By Joi Ito
Ever since my friends and I set up a Digicash server to sell music and artwork with a digital currency called eCash representing real gold, back in the 90s, I’ve been waiting for the day when cryptocurrencies—digital currencies that operate independently of central banks by using encryption to generate units and verify transfers of funds—would transform the world. Cryptocurrencies are finally here, but not exactly in the way that I envisioned.
And so since last year, I’ve found myself issuing warnings instead of accolades about the latest trend in the frothy world of cryptocurrencies: ICOs, or initial coin offerings. The initial idea was a pretty good one—blockchain technology could be used to issue new cryptographically secure “tokens” or “coins” that are easy to transmit peer-to-peer. The coins could be sold to fund open-source software projects and other services that people find useful but are hard to finance with traditional structures. They could even function as shares and thus allow startups to finance themselves far more efficiently, from a broader range of people, and without the intermediaries that take fees and require a drawn-out process. Or the “coins” could represent some unit of utility, such as a gigabyte of storage or access to a network.
My concern with today’s ICOs is that they’re being fueled by the gold-rush mentality around cryptocurrencies, and so are deployed in irresponsible ways that are causing harm to individuals and damaging the ecosystem of developers and organizations. We haven’t set up the legal, technical, or normative controls yet, and many people are taking advantage of this.
Thus, ICOs are to cryptocurrencies what Trump is to American democracy: not what the founders of the institution envisioned.
It doesn’t have to be that way.
Think of an ICO as a means of creating digital certificates that have signatures, rules, programs, and other attributes controlled cryptographically. You could create a digital version of a check, a stock certificate, an IOU, or a gift card for a hamburger or a barrel of oil. That makes these certificates equivalent to a security, a commodity, or even just a simple financial transaction.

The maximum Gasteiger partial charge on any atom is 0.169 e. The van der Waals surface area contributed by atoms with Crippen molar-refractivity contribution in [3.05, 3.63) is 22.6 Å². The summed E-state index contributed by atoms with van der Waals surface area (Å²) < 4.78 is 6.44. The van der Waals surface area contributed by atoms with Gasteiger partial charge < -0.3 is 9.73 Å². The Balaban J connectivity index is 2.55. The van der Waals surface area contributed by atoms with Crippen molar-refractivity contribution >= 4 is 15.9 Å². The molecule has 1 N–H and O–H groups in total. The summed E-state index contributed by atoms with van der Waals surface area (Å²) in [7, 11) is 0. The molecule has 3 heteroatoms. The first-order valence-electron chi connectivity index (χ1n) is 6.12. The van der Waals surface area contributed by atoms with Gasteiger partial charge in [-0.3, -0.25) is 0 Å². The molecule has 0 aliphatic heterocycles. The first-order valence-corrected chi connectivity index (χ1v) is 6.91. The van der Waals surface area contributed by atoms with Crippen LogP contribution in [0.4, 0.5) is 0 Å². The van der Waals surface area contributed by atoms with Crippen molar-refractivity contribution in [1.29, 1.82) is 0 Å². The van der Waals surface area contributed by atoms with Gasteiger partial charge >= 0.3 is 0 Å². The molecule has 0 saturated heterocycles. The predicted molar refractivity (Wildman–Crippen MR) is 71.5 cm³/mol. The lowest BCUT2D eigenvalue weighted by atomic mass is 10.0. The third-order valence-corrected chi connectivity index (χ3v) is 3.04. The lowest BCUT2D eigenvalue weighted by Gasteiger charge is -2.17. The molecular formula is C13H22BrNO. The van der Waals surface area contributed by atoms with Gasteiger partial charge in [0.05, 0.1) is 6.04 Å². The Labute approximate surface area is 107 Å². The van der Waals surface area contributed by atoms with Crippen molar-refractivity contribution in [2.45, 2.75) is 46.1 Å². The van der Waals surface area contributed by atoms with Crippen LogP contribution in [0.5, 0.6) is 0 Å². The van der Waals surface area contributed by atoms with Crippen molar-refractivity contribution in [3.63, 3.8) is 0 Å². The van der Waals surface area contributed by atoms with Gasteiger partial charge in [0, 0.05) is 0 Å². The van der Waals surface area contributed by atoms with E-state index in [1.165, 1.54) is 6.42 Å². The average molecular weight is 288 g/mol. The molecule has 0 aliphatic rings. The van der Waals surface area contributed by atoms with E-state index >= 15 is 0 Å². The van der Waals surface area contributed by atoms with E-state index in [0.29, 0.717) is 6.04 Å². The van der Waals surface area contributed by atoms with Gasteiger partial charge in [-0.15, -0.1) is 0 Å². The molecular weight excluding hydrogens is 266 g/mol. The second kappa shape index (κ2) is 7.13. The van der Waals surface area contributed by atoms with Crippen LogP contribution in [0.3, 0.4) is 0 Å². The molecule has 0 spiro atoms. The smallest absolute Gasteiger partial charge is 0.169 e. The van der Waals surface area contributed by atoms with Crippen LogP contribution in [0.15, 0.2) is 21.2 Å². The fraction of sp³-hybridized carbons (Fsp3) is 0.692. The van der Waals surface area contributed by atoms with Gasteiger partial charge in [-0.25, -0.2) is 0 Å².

In their traditional forms, each of these elements have different risks and different regulatory bodies governing them. The Securities and Exchange Commission, the Treasury Department, and so on play a role in reducing financial risks and preventing financial crimes. In other words, some of the rules and regulations—the friction—in the existing system is there to protect investors, customers, and society.
But those regulators haven’t caught up with ICOs quite yet. Issuers are getting rich and unwitting investors are buying tokens of questionable value.
On July 25, 2017, the SEC announced that if a token looks like a security, it will regulate and treat the token as a security. It subsequently set up a task force to go after ICOs that are scamming investors and exploiting gray areas in securities laws. But many of the tokens issued through ICOs today are not shares in a company. Rather, they are “tokenized” versions of some sort of product, service, or asset, or a promise to invest funds in research or infrastructure. Issuers are calling the sale of such tokens a “crowd sale” instead of a “funding” to make it clear that people are buying a product rather than a security—and, intentionally or not, avoiding regulatory scrutiny.
A Swiss platform for posting jobs, for instance, used a crowd sale to sell what it calls Global Jobcoin, which buyers can use to pay for employment services. Meanwhile, someone—it is almost impossible to figure out who—is using a crowd sale to peddle Jesus Coins, which promise to forgive sins and fight corruption in “the church,” among other things.
I’m not saying all ICOs are sketchy. Some have legitimate uses, such as Filecoin, which aims to allow a token holder access to storage online and rewards people for hosting files.
The problem is that many of these tokens are traded on exchanges, and are thus viewed by investors as commodities or currencies to trade in and out of. Most tokens aren’t “pegged” to anything in the real world, and their exchange rates fluctuate. Most tokens are currently going up in value, which has attracted a large number of speculators who aren’t looking for workers or forgiveness of sin. They don't really care about the underlying asset linked to tokens, and are investing on the Greater Fools Theory—the idea that someone dumber than them will buy their tokens for more than they paid. This is a pretty good bet … until it isn’t.
Requiring companies to sell tokens only to accredited investors won’t solve the problem, because those investors will later sell them to speculators or, worse, to people who have seen the ads online promising to provide the secret of making a bundle on cryptocurrencies. And Wall Street has never been willing to end a rip-roaring party once the keg is tapped.